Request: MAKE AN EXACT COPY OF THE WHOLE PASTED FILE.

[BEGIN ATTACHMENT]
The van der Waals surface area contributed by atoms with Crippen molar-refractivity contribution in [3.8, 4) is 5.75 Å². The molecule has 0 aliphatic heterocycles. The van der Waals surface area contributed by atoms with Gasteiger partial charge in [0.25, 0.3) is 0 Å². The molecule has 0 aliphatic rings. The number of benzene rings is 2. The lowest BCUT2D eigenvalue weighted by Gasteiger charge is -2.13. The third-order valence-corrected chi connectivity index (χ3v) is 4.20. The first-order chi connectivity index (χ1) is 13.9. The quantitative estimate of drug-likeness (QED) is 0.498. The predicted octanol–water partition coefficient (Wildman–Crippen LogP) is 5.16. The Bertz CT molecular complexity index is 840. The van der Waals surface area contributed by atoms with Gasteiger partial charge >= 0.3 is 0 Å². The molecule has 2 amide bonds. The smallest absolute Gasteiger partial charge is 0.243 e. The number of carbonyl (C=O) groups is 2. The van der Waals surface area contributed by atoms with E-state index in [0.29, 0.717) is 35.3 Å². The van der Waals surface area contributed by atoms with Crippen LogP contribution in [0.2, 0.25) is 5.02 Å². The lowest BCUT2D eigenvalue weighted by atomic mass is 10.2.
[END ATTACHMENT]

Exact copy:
The van der Waals surface area contributed by atoms with Crippen molar-refractivity contribution in [3.8, 4) is 5.75 Å². The molecule has 0 aliphatic heterocycles. The van der Waals surface area contributed by atoms with Gasteiger partial charge in [0.25, 0.3) is 0 Å². The molecule has 0 aliphatic rings. The number of benzene rings is 2. The lowest BCUT2D eigenvalue weighted by Gasteiger charge is -2.13. The third-order valence-corrected chi connectivity index (χ3v) is 4.20. The first-order chi connectivity index (χ1) is 13.9. The quantitative estimate of drug-likeness (QED) is 0.498. The predicted octanol–water partition coefficient (Wildman–Crippen LogP) is 5.16. The Bertz CT molecular complexity index is 840. The van der Waals surface area contributed by atoms with Gasteiger partial charge >= 0.3 is 0 Å². The molecule has 2 amide bonds. The smallest absolute Gasteiger partial charge is 0.243 e. The number of carbonyl (C=O) groups is 2. The van der Waals surface area contributed by atoms with E-state index in [0.29, 0.717) is 35.3 Å². The van der Waals surface area contributed by atoms with Crippen LogP contribution in [0.2, 0.25) is 5.02 Å². The lowest BCUT2D eigenvalue weighted by atomic mass is 10.2.